Killer dolls and deadly artificial intelligence isn’t a new concept for horror fans. Yet M3GAN proves that there are still plenty of thrilling and campy stories to be told. Director Gerard Johnstone (Housebound) brings to life the delightfully deranged screenplay by Akela Cooper (Hell Fest, Malignant).

The film introduces us to young Cady, played by Violet McGraw (The Haunting of Hill House, Doctor Sleep), after she loses her parents in a tragic accident. Cady is put in the care of her aunt Gemma, played by Allison Williams (Get Out, The Perfection). Gemma is a very talented robotics engineer working for a popular toy company. She decides to build a life-size doll with AI technology to create a companion named M3GAN for Cady and help her cope with her recent loss. What starts out as a resounding success quickly turns dangerous as M3GAN takes her role as Cady’s protector a little too seriously.

Between the success of Malignant and now M3GAN, Blumhouse is beginning to understand that horror fans love camp. While the very serious, traumatic horror films created by other production companies like A24 are great, sometimes it’s nice to sit back and watch a horror movie that is simply fun without having to put too much thought into it. M3GAN does just that. The film clearly doesn’t take itself too seriously. The robo-doll looks like a living Bratz doll and dresses like a wealthy English kid at stylish boarding school. Watching a character that looks like that do absolutely horrific crimes is definitely suspenseful, but it’s also funny because the idea of something so pretty and perfect being so violent is hilariously incongruous. The filmmakers even manage to throw in a couple of musical performances for M3GAN to sing, which had me cackling, as well as her iconic viral dance number that leads into one of her bloodier kills.

All that being said, the film still touches on some of the more serious topics of loss and grief, especially in children, in a way that is compelling and accessible. While I wish the film had gone a bit deeper into Cady’s mental state as she comes to terms with the sudden life changes happening in the wake of losing her parents. Instead, the plot focuses more on Cady in relation to her interactions with M3GAN and in relation to her interactions with Gemma. I do understand these choices were likely made due to this being a PG-13 film trying to entertain both adults and younger audiences, but I think they could still have emphasized the mental health themes while appealing to the wider audience.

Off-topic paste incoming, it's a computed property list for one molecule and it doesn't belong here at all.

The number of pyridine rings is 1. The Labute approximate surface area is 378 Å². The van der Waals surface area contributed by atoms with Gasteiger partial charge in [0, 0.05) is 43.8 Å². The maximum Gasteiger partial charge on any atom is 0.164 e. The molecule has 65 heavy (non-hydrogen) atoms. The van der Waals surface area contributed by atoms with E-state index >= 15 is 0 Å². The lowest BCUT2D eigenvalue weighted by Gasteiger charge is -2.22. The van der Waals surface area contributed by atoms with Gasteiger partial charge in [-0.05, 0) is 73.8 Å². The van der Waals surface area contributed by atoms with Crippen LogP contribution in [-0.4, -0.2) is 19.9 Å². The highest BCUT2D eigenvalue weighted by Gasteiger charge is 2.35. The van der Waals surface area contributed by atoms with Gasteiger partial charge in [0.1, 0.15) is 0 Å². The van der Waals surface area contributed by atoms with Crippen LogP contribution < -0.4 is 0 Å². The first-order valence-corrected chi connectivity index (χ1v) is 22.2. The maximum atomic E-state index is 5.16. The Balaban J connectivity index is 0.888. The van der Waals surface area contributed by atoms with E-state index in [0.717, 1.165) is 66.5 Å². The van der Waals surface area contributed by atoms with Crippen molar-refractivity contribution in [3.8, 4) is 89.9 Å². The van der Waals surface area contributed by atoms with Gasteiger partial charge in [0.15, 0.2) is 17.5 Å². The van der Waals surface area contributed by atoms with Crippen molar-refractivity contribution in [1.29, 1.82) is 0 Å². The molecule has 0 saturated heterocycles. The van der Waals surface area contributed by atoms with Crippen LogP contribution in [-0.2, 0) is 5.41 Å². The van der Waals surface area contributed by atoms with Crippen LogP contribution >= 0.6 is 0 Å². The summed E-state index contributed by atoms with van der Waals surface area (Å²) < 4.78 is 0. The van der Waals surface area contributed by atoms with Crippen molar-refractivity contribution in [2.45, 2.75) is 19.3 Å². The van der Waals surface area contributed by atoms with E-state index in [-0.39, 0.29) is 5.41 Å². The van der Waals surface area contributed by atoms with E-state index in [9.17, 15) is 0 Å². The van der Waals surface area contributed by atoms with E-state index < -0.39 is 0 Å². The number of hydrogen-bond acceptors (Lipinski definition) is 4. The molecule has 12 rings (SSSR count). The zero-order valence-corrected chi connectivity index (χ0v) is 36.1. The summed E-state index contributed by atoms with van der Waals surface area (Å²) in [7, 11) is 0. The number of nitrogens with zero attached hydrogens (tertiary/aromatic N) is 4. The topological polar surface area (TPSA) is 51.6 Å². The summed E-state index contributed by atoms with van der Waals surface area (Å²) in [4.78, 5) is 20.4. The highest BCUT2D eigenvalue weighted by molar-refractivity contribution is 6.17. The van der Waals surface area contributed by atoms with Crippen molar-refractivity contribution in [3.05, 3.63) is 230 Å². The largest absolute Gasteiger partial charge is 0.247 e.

Most horror fans will likely recognize Williams and McGraw, both of whom have been making a name for themselves in the horror space for the past few years. In M3GAN, both deliver fantastic performances to make audiences root for their characters. McGraw shows the audiences how sweet Cady can be, but she’s also still very broken and in the healing process. She makes the moments when Cady acts out believable because she is a child grieving without anyone to really help her navigate those feelings. Williams also gives a great performance as Gemma. The way she is able to convey the awkwardness of being an adult used to living a somewhat solitary, child-free lifestyle now having to learn how to cohabitate and be a parent is perfection. Also, huge shout out to Amie Donald (Sweet Tooth) and Jenna Davis (Maggie) for bringing M3GAN to life as her body and voice, respectively.

Speaking of bringing M3GAN to life, we need to talk about this now iconic, meme and gif-worthy robotic doll. I greatly appreciate that the filmmakers went almost entirely practical while creating this character. There are some moments in the film with subtle CGI, and some of that is clearly used to enhance M3GAN in certain scenes, but for the most part everything was done with makeup and practical effects. While there isn’t necessarily a lot of gore in this film, remember it is PG-13, there are still one or two scenes that find ways to show something truly disturbing without it being overtly graphic. That in and of itself is a craft that is incredibly difficult to master, so I commend this effects team!

M3GAN is a harbinger of a new age of horror. Between her iconic look, the campy dance moves and singing, and of course the murderous tendencies, it’s clear that Cooper and Johnstone have given audiences an entirely new horror icon to rival that of Chucky and Annabelle. She might not deliver as much when it comes to gore or supernatural terror, but there’s no doubting M3GAN is a force to be reckoned with and she is here to indoctrinate young moviegoers into new horror fans. I truly hope we get to see more not only of this unhinged killer robotic doll, but I also hope we get to see much more work from Johnstone, Cooper, Williams, and McGraw.


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